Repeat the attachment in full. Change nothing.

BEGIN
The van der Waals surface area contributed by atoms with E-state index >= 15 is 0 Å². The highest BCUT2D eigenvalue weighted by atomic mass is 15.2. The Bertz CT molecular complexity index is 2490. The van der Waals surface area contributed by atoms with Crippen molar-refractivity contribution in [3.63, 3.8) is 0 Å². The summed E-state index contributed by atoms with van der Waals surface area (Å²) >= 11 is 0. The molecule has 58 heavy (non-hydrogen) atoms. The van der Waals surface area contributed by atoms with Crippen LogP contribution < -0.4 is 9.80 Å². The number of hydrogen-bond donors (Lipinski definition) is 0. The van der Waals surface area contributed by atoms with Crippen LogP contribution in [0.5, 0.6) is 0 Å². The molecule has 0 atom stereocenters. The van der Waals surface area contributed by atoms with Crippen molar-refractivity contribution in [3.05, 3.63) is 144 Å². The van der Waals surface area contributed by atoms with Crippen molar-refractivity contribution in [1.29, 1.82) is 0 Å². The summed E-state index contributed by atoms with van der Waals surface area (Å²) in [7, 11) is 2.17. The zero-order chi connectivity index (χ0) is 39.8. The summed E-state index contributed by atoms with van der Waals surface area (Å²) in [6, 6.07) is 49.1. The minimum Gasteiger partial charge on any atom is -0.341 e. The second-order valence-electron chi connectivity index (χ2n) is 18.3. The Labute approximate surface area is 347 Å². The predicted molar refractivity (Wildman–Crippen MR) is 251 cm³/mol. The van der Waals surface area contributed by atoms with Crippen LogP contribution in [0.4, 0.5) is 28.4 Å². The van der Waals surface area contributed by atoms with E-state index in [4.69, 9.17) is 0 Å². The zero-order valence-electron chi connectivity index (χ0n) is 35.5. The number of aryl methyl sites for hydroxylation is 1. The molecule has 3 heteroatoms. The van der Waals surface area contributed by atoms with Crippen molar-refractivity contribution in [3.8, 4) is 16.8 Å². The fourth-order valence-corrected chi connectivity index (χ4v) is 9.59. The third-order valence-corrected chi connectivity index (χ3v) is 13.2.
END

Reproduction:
The van der Waals surface area contributed by atoms with E-state index >= 15 is 0 Å². The highest BCUT2D eigenvalue weighted by atomic mass is 15.2. The Bertz CT molecular complexity index is 2490. The van der Waals surface area contributed by atoms with Crippen molar-refractivity contribution in [3.63, 3.8) is 0 Å². The summed E-state index contributed by atoms with van der Waals surface area (Å²) >= 11 is 0. The molecule has 58 heavy (non-hydrogen) atoms. The van der Waals surface area contributed by atoms with Crippen LogP contribution < -0.4 is 9.80 Å². The number of hydrogen-bond donors (Lipinski definition) is 0. The van der Waals surface area contributed by atoms with Crippen LogP contribution in [0.5, 0.6) is 0 Å². The molecule has 0 atom stereocenters. The van der Waals surface area contributed by atoms with Crippen molar-refractivity contribution in [3.05, 3.63) is 144 Å². The van der Waals surface area contributed by atoms with Crippen molar-refractivity contribution in [1.29, 1.82) is 0 Å². The summed E-state index contributed by atoms with van der Waals surface area (Å²) in [7, 11) is 2.17. The zero-order chi connectivity index (χ0) is 39.8. The summed E-state index contributed by atoms with van der Waals surface area (Å²) in [6, 6.07) is 49.1. The minimum Gasteiger partial charge on any atom is -0.341 e. The second-order valence-electron chi connectivity index (χ2n) is 18.3. The Labute approximate surface area is 347 Å². The predicted molar refractivity (Wildman–Crippen MR) is 251 cm³/mol. The van der Waals surface area contributed by atoms with Crippen LogP contribution in [0.4, 0.5) is 28.4 Å². The van der Waals surface area contributed by atoms with E-state index in [4.69, 9.17) is 0 Å². The zero-order valence-electron chi connectivity index (χ0n) is 35.5. The number of aryl methyl sites for hydroxylation is 1. The molecule has 3 heteroatoms. The van der Waals surface area contributed by atoms with Crippen molar-refractivity contribution in [3.8, 4) is 16.8 Å². The fourth-order valence-corrected chi connectivity index (χ4v) is 9.59. The third-order valence-corrected chi connectivity index (χ3v) is 13.2.